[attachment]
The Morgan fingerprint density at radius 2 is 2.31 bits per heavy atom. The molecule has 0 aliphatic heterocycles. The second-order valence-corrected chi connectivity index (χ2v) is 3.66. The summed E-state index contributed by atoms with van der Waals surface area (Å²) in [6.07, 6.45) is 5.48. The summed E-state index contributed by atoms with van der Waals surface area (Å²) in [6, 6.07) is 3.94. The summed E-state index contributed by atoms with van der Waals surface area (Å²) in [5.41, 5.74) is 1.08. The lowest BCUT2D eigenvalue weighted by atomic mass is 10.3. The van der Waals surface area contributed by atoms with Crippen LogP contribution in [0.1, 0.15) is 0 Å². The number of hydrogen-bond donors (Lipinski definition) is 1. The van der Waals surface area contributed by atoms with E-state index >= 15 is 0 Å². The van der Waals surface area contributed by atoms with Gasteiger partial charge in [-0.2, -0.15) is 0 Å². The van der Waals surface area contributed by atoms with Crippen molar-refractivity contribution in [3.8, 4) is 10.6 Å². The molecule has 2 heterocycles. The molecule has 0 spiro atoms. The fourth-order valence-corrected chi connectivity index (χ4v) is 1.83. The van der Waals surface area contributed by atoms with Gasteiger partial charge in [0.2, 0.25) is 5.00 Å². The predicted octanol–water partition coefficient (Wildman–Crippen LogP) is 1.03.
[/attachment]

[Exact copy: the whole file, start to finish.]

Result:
The Morgan fingerprint density at radius 2 is 2.31 bits per heavy atom. The molecule has 0 aliphatic heterocycles. The second-order valence-corrected chi connectivity index (χ2v) is 3.66. The summed E-state index contributed by atoms with van der Waals surface area (Å²) in [6.07, 6.45) is 5.48. The summed E-state index contributed by atoms with van der Waals surface area (Å²) in [6, 6.07) is 3.94. The summed E-state index contributed by atoms with van der Waals surface area (Å²) in [5.41, 5.74) is 1.08. The lowest BCUT2D eigenvalue weighted by atomic mass is 10.3. The van der Waals surface area contributed by atoms with Crippen LogP contribution in [0.1, 0.15) is 0 Å². The number of hydrogen-bond donors (Lipinski definition) is 1. The van der Waals surface area contributed by atoms with E-state index >= 15 is 0 Å². The van der Waals surface area contributed by atoms with Gasteiger partial charge in [-0.2, -0.15) is 0 Å². The van der Waals surface area contributed by atoms with Crippen molar-refractivity contribution in [3.8, 4) is 10.6 Å². The molecule has 2 heterocycles. The molecule has 0 spiro atoms. The fourth-order valence-corrected chi connectivity index (χ4v) is 1.83. The van der Waals surface area contributed by atoms with Gasteiger partial charge in [0.2, 0.25) is 5.00 Å². The predicted octanol–water partition coefficient (Wildman–Crippen LogP) is 1.03.